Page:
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WEDNESDAY, June 9 (HealthDay News) -- The novel H1N1 flu seems to share many characteristics with the seasonal flu it has largely replaced, a new study indicates.
"Our results are further confirmation that 2009 pandemic H1N1 and seasonal flu have similar transmission dynamics. People seem to be similarly infectious when ill with either pandemic or seasonal flu, and the viruses are likely to spread in similar ways," said Benjamin Cowling, lead author of a study appearing in the June 10 issue of the New England Journal of Medicine.
The good news is that this means the preventive measures health authorities have been recommending, such as frequent hand washing, should be equally effective against pandemic flu.
"Influenza is very difficult to contain, but current measures including the availability of pandemic H1N1 vaccines should be able to mitigate the worst of any further epidemics," added Cowling, who is an assistant professor at the School of Public Health at the University of Hong Kong.
Cowling and his colleagues followed 284 household members of 99 individuals who had tested positive for H1N1.
Eight percent of the household contacts also fell ill with the H1N1 virus, about the same transmission rate as seen for the seasonal flu (9 percent), the researchers found.
Viral shedding (when the virus replicates and leaves the body), as well as the pattern of actual sickness, were also similar for the two types of flu.
The "attack rate" (meaning the proportion of people in the entire population who get sick) for H1N1 was higher than that for seasonal flu and the difference was most pronounced among children. The authors hypothesized that this might be due to the fact that younger people seem to have lower natural immunity to the virus.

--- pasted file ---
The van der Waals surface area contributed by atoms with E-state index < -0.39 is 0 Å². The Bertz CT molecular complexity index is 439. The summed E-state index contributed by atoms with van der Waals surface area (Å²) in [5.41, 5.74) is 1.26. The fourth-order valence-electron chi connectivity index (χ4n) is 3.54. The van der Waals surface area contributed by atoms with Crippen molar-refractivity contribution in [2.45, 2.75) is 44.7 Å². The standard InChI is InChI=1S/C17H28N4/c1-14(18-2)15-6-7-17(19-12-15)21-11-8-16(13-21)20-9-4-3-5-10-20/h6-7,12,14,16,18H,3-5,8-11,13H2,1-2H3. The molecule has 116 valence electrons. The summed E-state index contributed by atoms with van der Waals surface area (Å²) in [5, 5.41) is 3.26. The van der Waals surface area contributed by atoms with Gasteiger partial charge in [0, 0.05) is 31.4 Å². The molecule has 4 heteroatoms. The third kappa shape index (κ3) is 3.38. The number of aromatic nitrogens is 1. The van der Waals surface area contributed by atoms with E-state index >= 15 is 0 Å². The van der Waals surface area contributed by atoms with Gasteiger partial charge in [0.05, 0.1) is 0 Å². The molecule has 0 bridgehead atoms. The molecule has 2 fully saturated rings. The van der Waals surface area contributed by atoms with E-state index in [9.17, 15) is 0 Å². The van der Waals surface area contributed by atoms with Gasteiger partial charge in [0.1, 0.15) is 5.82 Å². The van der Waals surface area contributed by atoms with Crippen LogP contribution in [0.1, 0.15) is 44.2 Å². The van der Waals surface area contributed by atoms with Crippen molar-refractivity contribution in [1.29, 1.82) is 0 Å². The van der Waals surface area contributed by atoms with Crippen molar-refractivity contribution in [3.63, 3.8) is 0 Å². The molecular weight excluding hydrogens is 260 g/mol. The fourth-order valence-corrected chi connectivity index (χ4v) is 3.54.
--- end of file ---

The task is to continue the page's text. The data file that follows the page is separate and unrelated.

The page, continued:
The patients in this study who were given oseltamivir (Tamiflu) did seem to have reduced antibody levels.
"This would suggest that maybe oseltamivir may result in a less vigorous immune response [than people who are not treated with this drug]," said Dr. John J. Treanor, professor of medicine and of microbiology and immunology at the University of Rochester Medical Center.
"That is very different from studies looking at seasonal flu, where there doesn't appear to be any effect of oseltamivir on antibody response. This should be looked at more closely. It's potentially important in terms of long-term susceptibility to re-infection. Susceptibility might be different in someone treated with oseltamivir who is not vaccinated. They might have enhanced susceptibility," Treanor added.
A second study in the journal found that giving Tamiflu prophylactically (as a prevention measure) to people confined in close quarters -- in this case, military installations -- seemed to stem outbreaks.
Flu is also more likely to spread and spread faster in enclosed places such as schools and hospitals, in addition to military facilities.
In this study, Tamiflu was given to 1,100 personnel out of a total of 1,175 personnel. Before the intervention, 6.4 percent of individuals were infected, compared with only 0.6 percent after Tamiflu was introduced.
On average, a person who came down with H1N1 spread the virus to only 0.11 additional individuals after the intervention, versus almost two people before.
Although a vaccine is available for the 2009 H1N1 pandemic strain, Tamiflu might be an option in areas where the vaccine is not easily obtainable, stated the authors, who are with the Singapore Ministry of Defence and the National University of Singapore.
The U.S. Centers for Disease Control and Prevention has more on the H1N1 flu.